It sounds like something out of a sci-fi movie, but deep in the jungles of Ecuador, a mushroom grows that doesn’t need air or water to survive – all it needs is plastic! Researchers from Yale University discovered this magically mushroom that dines on polyurethane, a common type of plastic.
I have visions of explorers setting their equipment down on the ground, picking it up and it looking like a spatula that you left on a hot burner. (It probably didn’t happen that way but when Disney makes a movie about this discovery, I bet it will look something like that.)
This could mean a very cool new way of looking at the garbage problem we have. Both polyurethane and polystyrene foam are not biodegradable, but we use them to make just about everything: garden hoses, toys, waterbottles, everything you find in a dollar store. According to a Yale study, we produced 245 million tons of plastic in 2006 so those landfills just keep filling up.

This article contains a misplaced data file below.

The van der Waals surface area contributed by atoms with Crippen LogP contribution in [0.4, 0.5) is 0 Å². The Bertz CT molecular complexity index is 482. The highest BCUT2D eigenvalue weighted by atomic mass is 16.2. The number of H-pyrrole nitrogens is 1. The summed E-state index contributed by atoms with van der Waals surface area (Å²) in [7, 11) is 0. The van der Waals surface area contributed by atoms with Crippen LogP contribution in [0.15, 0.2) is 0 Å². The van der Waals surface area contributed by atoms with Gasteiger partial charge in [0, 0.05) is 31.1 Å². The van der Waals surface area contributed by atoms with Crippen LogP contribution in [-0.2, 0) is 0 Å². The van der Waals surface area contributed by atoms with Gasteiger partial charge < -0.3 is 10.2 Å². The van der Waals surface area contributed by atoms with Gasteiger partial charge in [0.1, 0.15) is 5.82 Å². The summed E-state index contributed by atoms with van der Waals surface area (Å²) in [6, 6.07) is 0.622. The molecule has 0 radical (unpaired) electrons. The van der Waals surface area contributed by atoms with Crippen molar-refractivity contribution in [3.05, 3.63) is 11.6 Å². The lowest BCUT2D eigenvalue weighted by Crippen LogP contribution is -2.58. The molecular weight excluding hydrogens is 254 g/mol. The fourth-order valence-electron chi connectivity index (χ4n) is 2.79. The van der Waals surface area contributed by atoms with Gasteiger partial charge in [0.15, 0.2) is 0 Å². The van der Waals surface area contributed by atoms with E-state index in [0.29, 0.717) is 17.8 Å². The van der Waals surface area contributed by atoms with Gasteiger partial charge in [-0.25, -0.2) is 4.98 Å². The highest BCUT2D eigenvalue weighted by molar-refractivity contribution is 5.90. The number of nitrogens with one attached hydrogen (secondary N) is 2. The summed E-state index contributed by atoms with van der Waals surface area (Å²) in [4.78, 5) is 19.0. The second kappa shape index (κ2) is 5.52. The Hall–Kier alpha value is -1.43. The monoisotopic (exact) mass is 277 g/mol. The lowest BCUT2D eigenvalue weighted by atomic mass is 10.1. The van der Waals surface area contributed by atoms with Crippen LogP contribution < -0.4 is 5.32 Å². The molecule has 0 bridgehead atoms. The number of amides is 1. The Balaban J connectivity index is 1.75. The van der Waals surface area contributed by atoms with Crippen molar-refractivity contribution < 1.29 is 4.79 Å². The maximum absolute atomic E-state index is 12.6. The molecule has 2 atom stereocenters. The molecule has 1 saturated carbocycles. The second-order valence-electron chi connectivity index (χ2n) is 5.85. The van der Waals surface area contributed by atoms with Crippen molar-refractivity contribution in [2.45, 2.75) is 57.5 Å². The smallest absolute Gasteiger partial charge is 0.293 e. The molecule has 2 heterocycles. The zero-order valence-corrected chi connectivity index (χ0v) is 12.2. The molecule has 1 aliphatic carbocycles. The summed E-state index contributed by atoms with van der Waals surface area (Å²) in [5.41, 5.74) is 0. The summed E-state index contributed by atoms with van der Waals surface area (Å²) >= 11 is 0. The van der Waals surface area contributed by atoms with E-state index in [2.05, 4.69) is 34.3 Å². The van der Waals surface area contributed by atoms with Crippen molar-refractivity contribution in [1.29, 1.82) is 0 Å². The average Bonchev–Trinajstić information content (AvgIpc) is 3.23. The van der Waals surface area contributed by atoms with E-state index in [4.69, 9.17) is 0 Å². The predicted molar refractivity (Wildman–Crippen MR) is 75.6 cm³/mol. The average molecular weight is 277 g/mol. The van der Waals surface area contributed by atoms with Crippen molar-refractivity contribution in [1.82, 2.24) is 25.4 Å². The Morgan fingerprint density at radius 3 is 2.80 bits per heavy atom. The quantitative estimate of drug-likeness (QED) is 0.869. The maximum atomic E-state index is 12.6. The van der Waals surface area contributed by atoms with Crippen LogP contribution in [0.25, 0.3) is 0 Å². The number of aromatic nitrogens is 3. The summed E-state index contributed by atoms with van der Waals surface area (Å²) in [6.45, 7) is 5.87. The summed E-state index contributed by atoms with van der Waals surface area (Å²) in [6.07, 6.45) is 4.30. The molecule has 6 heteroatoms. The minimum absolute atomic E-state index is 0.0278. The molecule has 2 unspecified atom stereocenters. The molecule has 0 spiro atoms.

Now, who knows if these mushrooms can grow in a Winnipeg dump or not. But, students Jonathan Russell and Pria Anand have written that the enzyme the fungus uses to decompose plastic has been isolated so they may be looking at a way to use the enzyme on it’s own too. Either way, it may mean the pair of shoes you toss in the trash today may not be waiting around for your grandkids!